The UCLA Primary Care Research Network (PCRN) was established within UCLA's network of community practices, with the goal of extending UCLA's research mission into settings that are typical of community-based patient care in Southern California. Since its inception, the Network has supported both patient and physician participation in research projects on a variety of topics, including alcohol use, healthy aging, and the quality of primary care-specialist interactions.
In 2002, the PCRN was recognized by the U.S. Agency for Healthcare Research and Quality as a “Practice-Based Research Network,” with a seed grant to support better integration of research into community-based patient care settings. This grant enabled the development of several new systems, including:
- A Web database to publicize and track research studies being conducted within the Network;
- A clinical data repository that integrates encounter, laboratory, and medication data from multiple sources to automatically feed back quality indicator data to individual clinicians, via the Medical Enterprise Intranet; and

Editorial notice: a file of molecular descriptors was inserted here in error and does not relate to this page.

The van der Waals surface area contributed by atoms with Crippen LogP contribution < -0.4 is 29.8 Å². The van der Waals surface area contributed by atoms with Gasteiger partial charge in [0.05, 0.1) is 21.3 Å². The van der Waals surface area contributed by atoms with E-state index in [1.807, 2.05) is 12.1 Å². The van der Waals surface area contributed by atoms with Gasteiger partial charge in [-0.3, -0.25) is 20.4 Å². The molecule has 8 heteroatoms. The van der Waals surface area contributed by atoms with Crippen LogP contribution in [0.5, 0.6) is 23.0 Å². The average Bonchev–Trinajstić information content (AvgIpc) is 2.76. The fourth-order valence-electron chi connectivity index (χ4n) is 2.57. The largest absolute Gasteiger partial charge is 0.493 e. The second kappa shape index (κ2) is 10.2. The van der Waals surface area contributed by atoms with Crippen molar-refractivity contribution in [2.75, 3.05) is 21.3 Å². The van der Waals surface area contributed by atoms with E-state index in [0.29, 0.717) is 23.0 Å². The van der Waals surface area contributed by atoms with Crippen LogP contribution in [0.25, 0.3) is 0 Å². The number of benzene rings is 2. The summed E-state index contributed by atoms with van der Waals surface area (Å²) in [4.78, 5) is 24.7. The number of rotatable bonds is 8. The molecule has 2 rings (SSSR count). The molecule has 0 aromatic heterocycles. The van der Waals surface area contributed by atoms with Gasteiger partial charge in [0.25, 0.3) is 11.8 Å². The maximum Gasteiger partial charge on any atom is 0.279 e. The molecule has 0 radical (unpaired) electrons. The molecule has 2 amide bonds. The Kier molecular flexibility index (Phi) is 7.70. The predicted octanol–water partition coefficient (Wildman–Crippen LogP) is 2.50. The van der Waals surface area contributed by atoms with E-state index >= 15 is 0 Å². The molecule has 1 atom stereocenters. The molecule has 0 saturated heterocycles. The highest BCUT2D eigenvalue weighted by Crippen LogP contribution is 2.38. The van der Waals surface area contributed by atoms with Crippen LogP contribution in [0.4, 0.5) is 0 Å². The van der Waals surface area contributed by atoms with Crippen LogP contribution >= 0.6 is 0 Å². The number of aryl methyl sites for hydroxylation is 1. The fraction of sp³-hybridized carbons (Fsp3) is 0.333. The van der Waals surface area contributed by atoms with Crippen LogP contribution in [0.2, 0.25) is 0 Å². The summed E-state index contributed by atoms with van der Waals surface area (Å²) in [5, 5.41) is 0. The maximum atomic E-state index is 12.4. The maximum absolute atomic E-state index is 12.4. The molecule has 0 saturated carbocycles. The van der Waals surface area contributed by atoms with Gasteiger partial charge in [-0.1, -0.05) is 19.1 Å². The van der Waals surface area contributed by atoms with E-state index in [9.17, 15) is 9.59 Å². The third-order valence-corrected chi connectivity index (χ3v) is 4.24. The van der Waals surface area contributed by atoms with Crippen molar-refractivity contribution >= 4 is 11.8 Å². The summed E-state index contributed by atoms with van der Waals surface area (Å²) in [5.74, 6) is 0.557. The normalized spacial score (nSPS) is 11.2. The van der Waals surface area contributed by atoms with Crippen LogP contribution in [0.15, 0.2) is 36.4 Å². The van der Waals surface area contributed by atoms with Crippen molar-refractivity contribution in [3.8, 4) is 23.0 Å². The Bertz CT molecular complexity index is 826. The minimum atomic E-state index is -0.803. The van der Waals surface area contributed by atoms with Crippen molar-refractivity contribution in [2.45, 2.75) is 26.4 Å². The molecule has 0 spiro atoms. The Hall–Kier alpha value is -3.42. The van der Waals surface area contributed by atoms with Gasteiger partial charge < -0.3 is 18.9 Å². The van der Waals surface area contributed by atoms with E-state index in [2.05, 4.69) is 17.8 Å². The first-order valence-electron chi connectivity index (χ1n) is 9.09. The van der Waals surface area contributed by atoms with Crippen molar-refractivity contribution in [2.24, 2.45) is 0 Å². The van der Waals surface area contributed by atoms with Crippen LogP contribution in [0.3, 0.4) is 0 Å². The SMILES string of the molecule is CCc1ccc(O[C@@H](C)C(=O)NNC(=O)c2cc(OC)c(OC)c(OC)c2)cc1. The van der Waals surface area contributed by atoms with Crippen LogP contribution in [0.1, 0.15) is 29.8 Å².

- A forum for eliciting new research questions from opinion leaders within the Network.
The PCRN now includes 20 offices located throughout the West Side of Los Angeles. A total of 107 primary care physicians practice in the network, all of whom have UCLA faculty appointments. Of these, 84 are full-time clinicians and 23 are clinician-investigators or clinician-administrators. Among the 107 physicians, 65 are general internists, 28 are family physicians, 11 are pediatricians, and 3 are combined medicine-pediatrics practitioners..
PCRN physicians provide primary care to approximately 110,000 active patients, about half of whom have capitated managed care insurance, including Medicaid managed care health plans. Among these patients, 25% are over age 65, 18% are under age 18, and 28% identify themselves as a member of a racial or ethnic minority group. Patients’ self-reported races were 5% as Black or African American, 7% Asian, 2% Native American, and 62% White with the remainder “other” or “unidentified.” About 10% of patients identified themselves as Hispanic, which is maintained as a separate variable from race (in accordance with federal guidelines). There were 97,953 outpatient encounters at PCRN sites in the Fall, 2006 quarter.